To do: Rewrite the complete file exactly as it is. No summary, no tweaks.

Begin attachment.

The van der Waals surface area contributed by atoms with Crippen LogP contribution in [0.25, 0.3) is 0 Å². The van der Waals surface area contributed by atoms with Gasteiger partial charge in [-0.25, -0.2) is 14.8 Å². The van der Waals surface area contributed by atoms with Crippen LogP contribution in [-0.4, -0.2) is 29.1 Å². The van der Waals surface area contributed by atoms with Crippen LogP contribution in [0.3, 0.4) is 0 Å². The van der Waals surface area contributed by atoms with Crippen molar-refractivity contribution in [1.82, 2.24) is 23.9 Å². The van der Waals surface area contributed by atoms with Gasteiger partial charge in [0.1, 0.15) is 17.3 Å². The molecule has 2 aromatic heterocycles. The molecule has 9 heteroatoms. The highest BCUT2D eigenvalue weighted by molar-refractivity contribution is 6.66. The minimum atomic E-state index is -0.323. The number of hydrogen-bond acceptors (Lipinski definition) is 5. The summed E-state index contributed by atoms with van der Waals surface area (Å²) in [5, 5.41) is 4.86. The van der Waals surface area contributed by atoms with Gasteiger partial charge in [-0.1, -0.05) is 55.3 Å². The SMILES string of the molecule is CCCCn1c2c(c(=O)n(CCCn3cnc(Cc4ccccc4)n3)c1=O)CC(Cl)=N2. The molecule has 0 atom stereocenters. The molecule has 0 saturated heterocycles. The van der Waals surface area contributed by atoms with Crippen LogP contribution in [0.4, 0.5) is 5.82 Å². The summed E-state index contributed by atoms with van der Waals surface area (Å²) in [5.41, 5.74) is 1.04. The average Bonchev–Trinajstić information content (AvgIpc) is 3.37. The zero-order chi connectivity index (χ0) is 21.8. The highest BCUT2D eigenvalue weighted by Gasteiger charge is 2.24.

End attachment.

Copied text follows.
The van der Waals surface area contributed by atoms with Crippen LogP contribution in [0.25, 0.3) is 0 Å². The van der Waals surface area contributed by atoms with Gasteiger partial charge in [-0.25, -0.2) is 14.8 Å². The van der Waals surface area contributed by atoms with Crippen LogP contribution in [-0.4, -0.2) is 29.1 Å². The van der Waals surface area contributed by atoms with Crippen LogP contribution in [0.3, 0.4) is 0 Å². The van der Waals surface area contributed by atoms with Crippen molar-refractivity contribution in [1.82, 2.24) is 23.9 Å². The van der Waals surface area contributed by atoms with Gasteiger partial charge in [0.1, 0.15) is 17.3 Å². The molecule has 2 aromatic heterocycles. The molecule has 9 heteroatoms. The highest BCUT2D eigenvalue weighted by molar-refractivity contribution is 6.66. The minimum atomic E-state index is -0.323. The number of hydrogen-bond acceptors (Lipinski definition) is 5. The summed E-state index contributed by atoms with van der Waals surface area (Å²) in [5, 5.41) is 4.86. The van der Waals surface area contributed by atoms with Gasteiger partial charge in [-0.1, -0.05) is 55.3 Å². The SMILES string of the molecule is CCCCn1c2c(c(=O)n(CCCn3cnc(Cc4ccccc4)n3)c1=O)CC(Cl)=N2. The molecule has 0 atom stereocenters. The molecule has 0 saturated heterocycles. The van der Waals surface area contributed by atoms with Crippen LogP contribution in [0.4, 0.5) is 5.82 Å². The summed E-state index contributed by atoms with van der Waals surface area (Å²) in [5.41, 5.74) is 1.04. The average Bonchev–Trinajstić information content (AvgIpc) is 3.37. The zero-order chi connectivity index (χ0) is 21.8. The highest BCUT2D eigenvalue weighted by Gasteiger charge is 2.24.